Suborbital tourism is an entertainment product; Virgin Galactic nodded to this in hiring the former manager of Disney’s global theme parks as its CEO. Blue, too, has done its market research, and the prototypical space tourist appears to be a wealthy man who is a Star Trek fan. On the other hand, Disney isn’t ostensibly at the vanguard of new economic revolution, or seeking multi-billion dollar contracts from NASA and the Pentagon.

Part of the problem is that science fiction only starts getting interesting once you leave the science behind. Star Trek wasn’t a show about spaceships, it was a vehicle for exploring what it means to be human. At least some engineers inspired to emulate visions of future technology also want a society to match, and they’re liable to notice when those goals diverge.

“Star Trek doesn’t just show the technological advancements,” Abrams told me. “They advanced socially. I thought Jeff was also aligned with that.”

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Imagery interlude

When the original Star Trek was still on TV, its creator and some of the stars, though apparently not Shatner, stopped by a NASA flight research facility. Here’s actor DeForest Kelley, better known as Dr. Leonard “Bones” McCoy, talking to Bill Dana, a NASA test pilot with a taste for cool footwear, back in 1967.

Image copyright: NASA

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Everyone’s talking about chips. A lack of integrated circuitry is slowing down the world economy. If you want to know more, you have to know about TSMC—Taiwan Semiconductor Manufacturing Company—tenth biggest business by market cap in the world and the subject of last week’s members-only Quartz Company email. Not a member yet? Sign up here to support our journalism, including Space Business.

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Space debris

WWSXD? One of the more interesting items to shake out of Blue Origin in recent weeks is a research memo the company commissioned on how its chief competitor SpaceX does business. It offers a portrait of the struggles at Blue and how executives sought to do more work, adapt to modern engineering approaches, and attract and retain better employees.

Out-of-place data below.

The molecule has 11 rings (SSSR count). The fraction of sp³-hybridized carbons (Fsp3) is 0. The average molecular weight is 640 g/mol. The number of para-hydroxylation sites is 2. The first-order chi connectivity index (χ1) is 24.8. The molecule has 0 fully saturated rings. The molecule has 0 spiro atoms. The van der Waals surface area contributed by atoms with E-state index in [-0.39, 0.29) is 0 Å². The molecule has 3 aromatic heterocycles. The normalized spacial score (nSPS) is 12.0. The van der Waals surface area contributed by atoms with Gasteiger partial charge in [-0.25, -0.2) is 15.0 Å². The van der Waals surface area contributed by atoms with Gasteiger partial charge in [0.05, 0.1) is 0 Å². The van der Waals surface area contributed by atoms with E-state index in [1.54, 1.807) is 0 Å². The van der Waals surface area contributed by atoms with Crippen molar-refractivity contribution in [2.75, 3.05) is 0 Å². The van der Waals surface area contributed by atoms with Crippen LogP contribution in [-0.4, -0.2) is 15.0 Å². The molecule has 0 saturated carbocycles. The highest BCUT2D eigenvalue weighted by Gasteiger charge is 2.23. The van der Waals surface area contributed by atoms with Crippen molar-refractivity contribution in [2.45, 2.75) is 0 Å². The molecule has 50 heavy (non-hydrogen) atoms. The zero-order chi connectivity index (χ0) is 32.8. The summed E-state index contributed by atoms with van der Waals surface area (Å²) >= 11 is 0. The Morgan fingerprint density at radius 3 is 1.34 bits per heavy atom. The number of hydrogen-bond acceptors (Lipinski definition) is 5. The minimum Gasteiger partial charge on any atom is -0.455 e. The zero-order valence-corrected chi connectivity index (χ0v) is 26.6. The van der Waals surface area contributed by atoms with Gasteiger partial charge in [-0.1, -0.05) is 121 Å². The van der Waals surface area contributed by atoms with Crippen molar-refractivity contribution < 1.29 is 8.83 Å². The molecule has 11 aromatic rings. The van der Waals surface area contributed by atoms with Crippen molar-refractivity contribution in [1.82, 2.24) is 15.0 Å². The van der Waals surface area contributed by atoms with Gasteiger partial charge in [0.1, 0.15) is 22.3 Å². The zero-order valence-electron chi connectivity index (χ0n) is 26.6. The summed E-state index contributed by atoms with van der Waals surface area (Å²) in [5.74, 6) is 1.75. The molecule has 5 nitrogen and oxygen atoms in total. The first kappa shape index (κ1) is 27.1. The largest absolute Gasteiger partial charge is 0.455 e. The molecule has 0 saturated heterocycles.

Big money in space data. Here’s a fun fact: The analysts at Euroconsult predict the market for data gathered in space will grow from about $1.5 billion in 2020 to $7.5 billion in 2030. That’s a big opportunity for private satellite firms, and no surprise, much of that cash will come from the defense sector. Related: The US National Reconnaissance Organization is gearing up to announce expanded purchases of commercial satellite data.

Boeing delay sees astronauts move to SpaceX. NASA said that two astronauts scheduled to visit the ISS on Boeing’s long-delayed Starliner space capsule will instead go on a SpaceX Dragon in 2022. The decision suggests more bad news to come for the Starliner program, which has been in limbo as Boeing tries to figure out what went wrong with sticky valves that aborted a test flight expected to take place in August. NASA’s commercial crew manager Steve Stich told reporters a release later this week would contain more details.

The future OneWeb is European. The French satellite firm Eutelsat increased its investment in OneWeb, which is deploying a broadband internet network in low-Earth orbit. The move comes shortly after Eutelsat rejected a $3.2 billion offer from a private buyer and suggests growing confidence among established satellite operators that the LEO business case will pay off. Eutelsat’s CEO said last week OneWeb should be seen as Europe’s response to ambitious constellations launched in the US and mooted in China.

Science fiction is still good, though. This recent feature on how science fiction and religion interact isn’t just interesting, it’s also a handy syllabus.

your pal,

Tim

This was issue 110 of our newsletter. Hope your week is out of this world! Please send your affirmative case for Star Trek messaging at private space companies, recommendations for commercial space-relevant fiction, tips, and informed opinions to tim@qz.com.